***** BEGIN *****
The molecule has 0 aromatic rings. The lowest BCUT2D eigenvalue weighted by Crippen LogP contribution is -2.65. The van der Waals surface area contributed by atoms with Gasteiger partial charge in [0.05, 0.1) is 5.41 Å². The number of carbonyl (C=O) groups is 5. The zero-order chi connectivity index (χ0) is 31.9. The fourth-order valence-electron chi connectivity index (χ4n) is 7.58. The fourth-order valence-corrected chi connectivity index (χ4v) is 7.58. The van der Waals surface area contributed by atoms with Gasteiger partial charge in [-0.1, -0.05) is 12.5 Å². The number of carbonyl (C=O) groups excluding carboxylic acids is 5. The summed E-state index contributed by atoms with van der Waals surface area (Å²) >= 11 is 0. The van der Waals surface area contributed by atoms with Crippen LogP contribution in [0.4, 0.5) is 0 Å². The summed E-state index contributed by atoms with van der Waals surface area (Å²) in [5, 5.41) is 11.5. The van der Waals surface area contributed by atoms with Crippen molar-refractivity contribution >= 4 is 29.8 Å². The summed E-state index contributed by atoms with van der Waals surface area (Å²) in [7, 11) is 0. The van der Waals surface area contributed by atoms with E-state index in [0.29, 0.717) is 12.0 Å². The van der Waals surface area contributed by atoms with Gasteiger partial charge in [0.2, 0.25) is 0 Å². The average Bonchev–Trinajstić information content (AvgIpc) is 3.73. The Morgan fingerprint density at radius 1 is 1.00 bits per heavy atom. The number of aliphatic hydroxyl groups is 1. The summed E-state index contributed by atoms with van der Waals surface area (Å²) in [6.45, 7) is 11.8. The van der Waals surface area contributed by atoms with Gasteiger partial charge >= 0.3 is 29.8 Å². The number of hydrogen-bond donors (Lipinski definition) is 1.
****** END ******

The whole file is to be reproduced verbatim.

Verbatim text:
The molecule has 0 aromatic rings. The lowest BCUT2D eigenvalue weighted by Crippen LogP contribution is -2.65. The van der Waals surface area contributed by atoms with Gasteiger partial charge in [0.05, 0.1) is 5.41 Å². The number of carbonyl (C=O) groups is 5. The zero-order chi connectivity index (χ0) is 31.9. The fourth-order valence-electron chi connectivity index (χ4n) is 7.58. The fourth-order valence-corrected chi connectivity index (χ4v) is 7.58. The van der Waals surface area contributed by atoms with Gasteiger partial charge in [-0.1, -0.05) is 12.5 Å². The number of carbonyl (C=O) groups excluding carboxylic acids is 5. The summed E-state index contributed by atoms with van der Waals surface area (Å²) >= 11 is 0. The van der Waals surface area contributed by atoms with Crippen LogP contribution in [0.4, 0.5) is 0 Å². The summed E-state index contributed by atoms with van der Waals surface area (Å²) in [5, 5.41) is 11.5. The van der Waals surface area contributed by atoms with Crippen molar-refractivity contribution >= 4 is 29.8 Å². The summed E-state index contributed by atoms with van der Waals surface area (Å²) in [7, 11) is 0. The van der Waals surface area contributed by atoms with E-state index in [0.29, 0.717) is 12.0 Å². The van der Waals surface area contributed by atoms with Gasteiger partial charge in [0.2, 0.25) is 0 Å². The average Bonchev–Trinajstić information content (AvgIpc) is 3.73. The Morgan fingerprint density at radius 1 is 1.00 bits per heavy atom. The number of aliphatic hydroxyl groups is 1. The summed E-state index contributed by atoms with van der Waals surface area (Å²) in [6.45, 7) is 11.8. The van der Waals surface area contributed by atoms with Gasteiger partial charge >= 0.3 is 29.8 Å². The number of hydrogen-bond donors (Lipinski definition) is 1.